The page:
Picture Book Reviews-Books 13-15

The Read To Me Picture Book Challenge Books 13, 14 and 15

Today’s selection was just a random browse through the school library before dashing off to do break duty!

Lighthouse – A story of Remembrance by Robert Munsch, illustrated by Janet Wilson

A story of remembrance that leaves one, not with a sense of sorrow, but of continuity,  appreciation and sweet memories. Sarah has often heard her father talk about how his father used to wake him in the middle of the night to go visit the local lighthouse. Shortly after her granddad’s death, Sarah wakes up her father to tell him that it was the right night to take her on this journey of remembrance. Through this short journey they do all the things that Grandad did, or would have done had they been possible, linking the past with the present. The illustrations are dark and slightly blurred giving a wistful kind of hint to the narrative. Certainly a book to read to a young child who has recently lost a grandparent, but a story that also has universal appeal.

 

The Great White Man-Eating Shark, A Cautionary Tale by Margaret Mahy, illustrated by Jonathan Allen.

A book to please all shark loving little kids with a humorous twist and vivid message. Norvin, a little boy who truly bears an unusual resemblance to a man-eating-shark (wonderfully depicted from the outset on the book’s cover) learns the hard (but not fatal) way that crying wolf can have some unpleasant consequences. I think you can imagine a little the development of the plot! The story maintains a good tension between fear and fun and the message is clear!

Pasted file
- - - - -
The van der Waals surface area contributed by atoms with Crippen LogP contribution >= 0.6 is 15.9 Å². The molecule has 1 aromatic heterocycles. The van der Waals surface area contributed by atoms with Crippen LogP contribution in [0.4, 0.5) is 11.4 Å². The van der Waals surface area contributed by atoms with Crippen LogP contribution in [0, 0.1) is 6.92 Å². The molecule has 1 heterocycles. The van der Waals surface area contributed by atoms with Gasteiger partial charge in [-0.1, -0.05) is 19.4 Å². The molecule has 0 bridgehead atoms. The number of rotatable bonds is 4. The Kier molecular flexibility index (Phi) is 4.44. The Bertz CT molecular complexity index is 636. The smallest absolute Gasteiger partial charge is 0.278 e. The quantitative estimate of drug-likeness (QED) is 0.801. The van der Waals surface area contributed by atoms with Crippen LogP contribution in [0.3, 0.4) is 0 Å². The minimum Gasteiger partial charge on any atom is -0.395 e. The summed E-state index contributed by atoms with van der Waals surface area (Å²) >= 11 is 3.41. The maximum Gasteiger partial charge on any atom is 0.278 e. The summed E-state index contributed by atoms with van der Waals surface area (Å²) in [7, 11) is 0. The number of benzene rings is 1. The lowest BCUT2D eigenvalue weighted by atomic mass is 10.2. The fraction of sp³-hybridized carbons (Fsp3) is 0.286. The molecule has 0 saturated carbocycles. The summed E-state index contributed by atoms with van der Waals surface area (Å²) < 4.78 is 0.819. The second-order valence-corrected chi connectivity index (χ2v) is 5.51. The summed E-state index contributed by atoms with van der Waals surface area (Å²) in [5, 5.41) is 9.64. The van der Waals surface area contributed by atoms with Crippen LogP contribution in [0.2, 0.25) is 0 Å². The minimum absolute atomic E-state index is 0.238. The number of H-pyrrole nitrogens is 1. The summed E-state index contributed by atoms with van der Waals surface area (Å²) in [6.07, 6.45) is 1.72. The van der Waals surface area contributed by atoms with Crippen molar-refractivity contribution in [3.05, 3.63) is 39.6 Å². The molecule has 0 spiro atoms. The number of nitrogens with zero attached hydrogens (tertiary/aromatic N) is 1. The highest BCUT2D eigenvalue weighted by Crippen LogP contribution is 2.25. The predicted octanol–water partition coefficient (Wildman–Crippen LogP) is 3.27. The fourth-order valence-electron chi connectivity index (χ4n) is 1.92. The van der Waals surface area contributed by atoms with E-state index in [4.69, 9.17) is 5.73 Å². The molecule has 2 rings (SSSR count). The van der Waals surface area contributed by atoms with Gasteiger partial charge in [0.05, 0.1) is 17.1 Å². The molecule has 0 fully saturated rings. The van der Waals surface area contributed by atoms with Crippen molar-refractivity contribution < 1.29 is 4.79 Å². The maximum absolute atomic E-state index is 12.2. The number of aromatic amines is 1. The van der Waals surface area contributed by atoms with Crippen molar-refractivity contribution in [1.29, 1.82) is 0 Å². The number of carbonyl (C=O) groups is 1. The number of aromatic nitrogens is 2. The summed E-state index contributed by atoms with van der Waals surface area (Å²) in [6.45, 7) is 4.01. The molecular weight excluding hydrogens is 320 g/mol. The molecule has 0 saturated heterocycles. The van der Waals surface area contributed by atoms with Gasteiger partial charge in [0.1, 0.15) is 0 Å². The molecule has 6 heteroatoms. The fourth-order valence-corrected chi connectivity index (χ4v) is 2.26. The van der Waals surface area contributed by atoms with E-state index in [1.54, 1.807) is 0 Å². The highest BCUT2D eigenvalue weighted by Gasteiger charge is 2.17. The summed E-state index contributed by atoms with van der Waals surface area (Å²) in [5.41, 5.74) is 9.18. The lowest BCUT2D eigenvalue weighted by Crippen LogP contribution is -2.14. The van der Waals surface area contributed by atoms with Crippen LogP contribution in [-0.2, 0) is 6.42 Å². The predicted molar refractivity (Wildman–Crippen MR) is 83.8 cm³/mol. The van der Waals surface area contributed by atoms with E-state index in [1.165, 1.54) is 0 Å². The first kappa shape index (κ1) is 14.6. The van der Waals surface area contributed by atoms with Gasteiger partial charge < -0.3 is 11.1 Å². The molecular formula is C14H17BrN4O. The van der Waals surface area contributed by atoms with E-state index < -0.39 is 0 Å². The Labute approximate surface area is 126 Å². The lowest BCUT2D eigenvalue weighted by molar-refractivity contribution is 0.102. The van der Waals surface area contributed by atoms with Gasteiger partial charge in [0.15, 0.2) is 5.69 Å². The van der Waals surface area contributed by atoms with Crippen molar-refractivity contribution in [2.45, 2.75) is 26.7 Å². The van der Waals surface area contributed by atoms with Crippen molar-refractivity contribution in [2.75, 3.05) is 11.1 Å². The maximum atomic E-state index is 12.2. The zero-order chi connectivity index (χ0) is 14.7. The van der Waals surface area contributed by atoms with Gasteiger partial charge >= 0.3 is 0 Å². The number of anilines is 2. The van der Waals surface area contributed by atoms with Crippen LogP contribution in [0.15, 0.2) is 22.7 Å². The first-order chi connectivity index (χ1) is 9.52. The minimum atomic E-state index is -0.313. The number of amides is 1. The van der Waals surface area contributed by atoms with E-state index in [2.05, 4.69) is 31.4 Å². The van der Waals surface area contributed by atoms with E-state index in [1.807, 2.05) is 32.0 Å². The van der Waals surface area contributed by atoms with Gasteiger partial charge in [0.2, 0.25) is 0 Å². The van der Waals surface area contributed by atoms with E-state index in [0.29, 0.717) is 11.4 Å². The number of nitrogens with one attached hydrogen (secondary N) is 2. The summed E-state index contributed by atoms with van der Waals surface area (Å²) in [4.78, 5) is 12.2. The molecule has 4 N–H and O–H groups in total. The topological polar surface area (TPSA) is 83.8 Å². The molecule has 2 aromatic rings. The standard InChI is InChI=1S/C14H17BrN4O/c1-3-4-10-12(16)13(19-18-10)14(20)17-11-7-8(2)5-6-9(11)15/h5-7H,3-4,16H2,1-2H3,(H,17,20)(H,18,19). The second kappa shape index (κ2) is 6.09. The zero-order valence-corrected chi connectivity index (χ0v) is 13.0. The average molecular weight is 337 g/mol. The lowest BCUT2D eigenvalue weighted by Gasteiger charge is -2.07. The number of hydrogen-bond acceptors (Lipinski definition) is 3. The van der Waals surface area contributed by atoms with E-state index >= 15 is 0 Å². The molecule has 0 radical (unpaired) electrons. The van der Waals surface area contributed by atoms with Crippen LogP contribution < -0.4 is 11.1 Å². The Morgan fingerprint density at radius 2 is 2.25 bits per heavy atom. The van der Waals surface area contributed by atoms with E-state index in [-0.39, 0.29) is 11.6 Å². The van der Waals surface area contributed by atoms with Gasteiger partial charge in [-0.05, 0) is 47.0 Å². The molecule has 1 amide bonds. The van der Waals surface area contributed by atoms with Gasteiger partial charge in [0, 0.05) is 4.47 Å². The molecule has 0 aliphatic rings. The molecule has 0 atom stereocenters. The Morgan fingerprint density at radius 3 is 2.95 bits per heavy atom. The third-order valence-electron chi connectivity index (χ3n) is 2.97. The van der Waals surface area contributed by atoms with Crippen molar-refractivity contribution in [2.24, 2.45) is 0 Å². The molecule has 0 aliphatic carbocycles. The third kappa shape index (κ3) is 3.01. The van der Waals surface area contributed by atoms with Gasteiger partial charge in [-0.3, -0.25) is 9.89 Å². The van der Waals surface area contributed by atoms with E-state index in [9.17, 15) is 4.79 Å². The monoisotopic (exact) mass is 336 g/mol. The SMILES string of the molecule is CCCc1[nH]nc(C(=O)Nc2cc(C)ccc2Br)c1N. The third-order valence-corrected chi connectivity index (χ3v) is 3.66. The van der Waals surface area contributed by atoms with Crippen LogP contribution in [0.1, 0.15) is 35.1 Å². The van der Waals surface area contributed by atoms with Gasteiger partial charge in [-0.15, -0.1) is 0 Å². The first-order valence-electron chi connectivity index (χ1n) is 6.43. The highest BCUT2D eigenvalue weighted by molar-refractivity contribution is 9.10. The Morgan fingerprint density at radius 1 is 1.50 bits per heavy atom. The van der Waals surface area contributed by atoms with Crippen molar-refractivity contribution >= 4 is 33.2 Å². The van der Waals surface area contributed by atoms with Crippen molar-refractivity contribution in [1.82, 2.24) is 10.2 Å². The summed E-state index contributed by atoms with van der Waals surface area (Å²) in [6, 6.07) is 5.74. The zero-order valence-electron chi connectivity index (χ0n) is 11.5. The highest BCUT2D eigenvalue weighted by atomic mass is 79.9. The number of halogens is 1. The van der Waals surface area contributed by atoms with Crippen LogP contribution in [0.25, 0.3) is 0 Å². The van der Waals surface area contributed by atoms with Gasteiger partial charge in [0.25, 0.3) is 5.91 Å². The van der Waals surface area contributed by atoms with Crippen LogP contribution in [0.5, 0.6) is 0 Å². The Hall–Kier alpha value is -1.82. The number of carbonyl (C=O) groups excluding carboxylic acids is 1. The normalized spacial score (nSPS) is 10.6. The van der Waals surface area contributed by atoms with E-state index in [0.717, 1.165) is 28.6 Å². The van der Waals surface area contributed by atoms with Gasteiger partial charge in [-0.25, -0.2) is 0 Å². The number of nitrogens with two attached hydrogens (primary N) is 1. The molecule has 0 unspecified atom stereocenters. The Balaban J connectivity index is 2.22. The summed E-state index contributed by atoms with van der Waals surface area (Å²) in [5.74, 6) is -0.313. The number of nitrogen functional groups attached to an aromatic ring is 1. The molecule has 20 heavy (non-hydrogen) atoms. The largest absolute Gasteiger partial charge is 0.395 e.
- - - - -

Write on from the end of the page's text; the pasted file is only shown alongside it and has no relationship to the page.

Oliver’s Fruit Salad by Vivian French, illustrated by Alison Bartlett.

My first impression of this book was that it would make a great addition to any class teacher introducing various fruit varieties to her young class. Oliver has just returned home from a wonderful holiday with grandparents who introduced him to their organic fruit garden. Back home he is somewhat critical of all the packaged fruits his mum tries to offer him. But when mum takes him to the supermarket to buy fresh fruit he confesses he hadn’t actually EATEN any fruit whilst on holiday.  Granny and Grandpa arrive and come up with a creative solution to Oliver’s lack of love of fruit. The fruit and fruit colours all seem to mingle together with the characters through the illustrations. This is a simple story with simple text that would appeal to very young children and early readers.

 

For any readers in France, I thought I would just mention that MO WILLEMS will be doing a Book Signing next week.

 

WEDNESDAY, MARCH 16, 3pm
Paris, France

Book signing BY MO WILLEMS
“L’Attrape Cœur”
4 place Constantin Pecqueur
75018 PARIS

This will be his first signing in France where He’ll be reading from books like Guili Lapin,

Léonardo, le monstre épouvantable, and   

Vive la pluie ! in his broken french along with translation services by an old Swiss pal!
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3 Responses to Picture Book Reviews-Books 13-15

  1. Lighthouse is another book I must add to my list — I love Munsch, and this one sounds wonderful!

    Love the twist you mention in Oliver’s Fruit Salad when he finally confesses he hadn’t actually *tried* any of the fruit at his grandparents! This would have been a good book to have been read to me when I was a kid and wouldn’t eat vegetables!

    I’ll check our local library. Hopefully it will be kinder to me than it was with the last several titles you recommended!

    • Joanna says:

      I really enjoy many of Munsch’s Picture Books. The Paper Bag Princess and Love You Forever are two of my favourites. Is he Canadian? I know he has had a challenging life.

  2. Robert Munsch was born in the U.S., but now has Canadian citizenship (yay, Canada!) Here’s his website, if you’re interested: http://robertmunsch.com/about

    I didn’t realize what a challenging life he’d had until your comment and question made me look for more information. Thank you for that impetus!

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